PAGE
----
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Social Media: Going Viral Against HIV and STIs

Social media are transforming the ways that people communicate, learn, and take action.

The AIDS Institute of the New York State Department of Health is transforming the ways that it plans health communications strategies and integrates social media into its arsenal of tools for combating HIV and STDs.

The AIDS Institute has undertaken a number of initiatives to examine how social media can be used to expand the impact of HIV and STD services in New York.

These include two major forums, which were free to community-based organizations, health facilities, and agencies that provide HIV/STD education, prevention, care, and treatment. [Click on tabs at left for complete information, including webcasts, slides, agenda, speaker information, and resources.]

  • The first event was an all day Forum for 200 participants, held on December 7, 2010, in conjunction with a federal partner It outlined the value of social media, provided detailed information about specific platforms, highlighted successful programs, and encouraged the planning, implementation, and evaluation of social media programs.
  • Presenters included distinguished speakers from federal, state, and local agencies, nationally known health facilities and media campaigns, academic centers, and small community organizations.
  • The second Forum was a half-day event for more than 100 participants, held Dec 8, 2011, also in conjunction with Taking a broad view of health communications and the role of social media, it focused on more effective message development and consumer engagement.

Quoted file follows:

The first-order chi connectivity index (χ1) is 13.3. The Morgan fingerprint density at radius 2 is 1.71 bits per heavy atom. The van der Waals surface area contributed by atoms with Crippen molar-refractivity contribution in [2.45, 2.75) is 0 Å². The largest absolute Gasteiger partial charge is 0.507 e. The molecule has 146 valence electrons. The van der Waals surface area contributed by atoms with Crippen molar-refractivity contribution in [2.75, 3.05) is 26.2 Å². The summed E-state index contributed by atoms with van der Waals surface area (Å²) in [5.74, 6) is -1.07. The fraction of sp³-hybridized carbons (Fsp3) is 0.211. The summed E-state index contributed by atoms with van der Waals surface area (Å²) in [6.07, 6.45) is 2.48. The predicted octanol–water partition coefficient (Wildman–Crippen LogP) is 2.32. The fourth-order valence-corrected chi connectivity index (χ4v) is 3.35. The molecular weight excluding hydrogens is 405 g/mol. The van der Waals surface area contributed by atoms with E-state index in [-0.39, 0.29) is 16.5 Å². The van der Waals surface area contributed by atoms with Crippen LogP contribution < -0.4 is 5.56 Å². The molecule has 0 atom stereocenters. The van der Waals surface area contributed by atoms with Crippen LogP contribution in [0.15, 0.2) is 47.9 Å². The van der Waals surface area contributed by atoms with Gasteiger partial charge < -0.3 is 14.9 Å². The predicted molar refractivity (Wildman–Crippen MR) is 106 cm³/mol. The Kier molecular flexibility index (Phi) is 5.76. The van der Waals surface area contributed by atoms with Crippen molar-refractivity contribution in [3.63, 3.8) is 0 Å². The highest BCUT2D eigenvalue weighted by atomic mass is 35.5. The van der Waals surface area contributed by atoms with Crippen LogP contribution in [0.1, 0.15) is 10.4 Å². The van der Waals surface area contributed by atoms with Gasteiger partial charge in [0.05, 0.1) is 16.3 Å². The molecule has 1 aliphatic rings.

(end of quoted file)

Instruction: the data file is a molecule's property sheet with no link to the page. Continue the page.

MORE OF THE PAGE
• Three experts outlined principles of social marketing, how to structure consumer choices for behavior change, the CDC's new online public health message development tool, and more refined ways to consider ethnicity and culture.

The AIDS Institute also:

  • Sponsored a Facebook/Live Town Hall on Nov. 29, 2011 as part of World AIDS Day activities. It featured a panel of three experts on sexual health and substance use in young people.
  • Undertook a strategic planning process to consider how social media can be used in planning, funding, and evaluating HIV/STD programs.
  • Maintains a standing Social Media Workgroup and several subcommittees.
  • Has made presentations on social media and HIV/STDs to a number of groups throughout New York State.
  • Offers activities to educate and engage AIDS Institute staff about the use of social media by organizations funded for HIV/STD services, including presentations introducing social media and its potential, workshops on specific platforms, live webcasts of forums, and focus groups on social media and health communications strategies.
  • Has conducted surveys of forum participants, providers, and AI staff about social media use and evaluation of speaker presentations and workshops.
AIDS Institute